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Understanding Volatility

Over the last few months, you have probably heard the term volatility being widely used when talking about investments and the stock market. But what exactly does volatility mean?

What is volatility?

When it comes to investments, the term volatility refers to the level of fluctuation, either up or down, of the value of an investment over a time period. High volatility means that the value of the investment swings dramatically in either direction. Low volatility means that the value of the investment does not fluctuate significantly, and therefore tends to be more stable.

Volatility is commonly used as a measure of the risk born by an investment – the higher the investment’s volatility, the less predictable its price is expected to be and, therefore, the higher the risk of experiencing losses. However, the trade-off is that investments with high volatility tend to offer higher growth and profit potential over time. On the other hand, the potential for both growth and loss is more limited for investments with low volatility.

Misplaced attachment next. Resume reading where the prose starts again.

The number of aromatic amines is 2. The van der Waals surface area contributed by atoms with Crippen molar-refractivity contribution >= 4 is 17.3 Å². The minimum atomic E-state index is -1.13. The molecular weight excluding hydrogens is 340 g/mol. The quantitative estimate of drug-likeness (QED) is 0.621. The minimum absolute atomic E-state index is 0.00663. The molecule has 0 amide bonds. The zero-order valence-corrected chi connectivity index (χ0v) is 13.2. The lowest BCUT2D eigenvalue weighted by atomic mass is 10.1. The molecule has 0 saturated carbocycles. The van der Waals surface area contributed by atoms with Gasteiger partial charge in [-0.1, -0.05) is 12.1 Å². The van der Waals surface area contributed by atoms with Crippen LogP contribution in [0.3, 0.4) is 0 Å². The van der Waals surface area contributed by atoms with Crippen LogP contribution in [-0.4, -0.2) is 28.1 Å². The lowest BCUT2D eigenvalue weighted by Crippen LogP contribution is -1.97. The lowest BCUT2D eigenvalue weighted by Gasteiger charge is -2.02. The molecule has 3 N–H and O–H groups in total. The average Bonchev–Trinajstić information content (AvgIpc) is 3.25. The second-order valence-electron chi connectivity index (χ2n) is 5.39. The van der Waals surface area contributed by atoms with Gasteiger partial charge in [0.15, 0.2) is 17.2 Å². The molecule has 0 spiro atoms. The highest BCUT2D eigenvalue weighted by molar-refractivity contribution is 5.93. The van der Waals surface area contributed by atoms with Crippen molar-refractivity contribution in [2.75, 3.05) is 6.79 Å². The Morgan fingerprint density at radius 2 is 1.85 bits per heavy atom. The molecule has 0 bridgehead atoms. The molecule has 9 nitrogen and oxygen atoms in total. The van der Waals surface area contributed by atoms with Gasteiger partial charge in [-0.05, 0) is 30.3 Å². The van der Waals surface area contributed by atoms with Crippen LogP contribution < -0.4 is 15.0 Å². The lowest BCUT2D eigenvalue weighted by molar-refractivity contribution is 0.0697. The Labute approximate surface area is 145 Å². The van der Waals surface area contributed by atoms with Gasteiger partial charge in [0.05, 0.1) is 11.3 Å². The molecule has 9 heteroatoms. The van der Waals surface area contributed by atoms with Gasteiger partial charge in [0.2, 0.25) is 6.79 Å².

What causes volatility to rise?

Anything that creates uncertainty can increase volatility in the stock markets; from economic crises, to changes in government economic policies, political tensions or news affecting a particular industry, sector or company.

Is volatility bad?

Volatility is neither inherently good nor bad. It is something inevitable in a healthy market and even though periods of unpredictable and significant rises and falls in the stock market may be unsettling, they are a natural part of investing.

How to deal with market volatility

It is important to realise that volatility comes with the territory when you decide to invest. The stock market will always have its ups and downs so if you are investing for the long-term, there is no use trying to predict its every move. By choosing an investment strategy with a level of risk that you feel comfortable with and best suits your time horizon and your individual needs and circumstances, you will be less likely to react spontaneously to short-term market movements and instead stay focused on your long-term goals.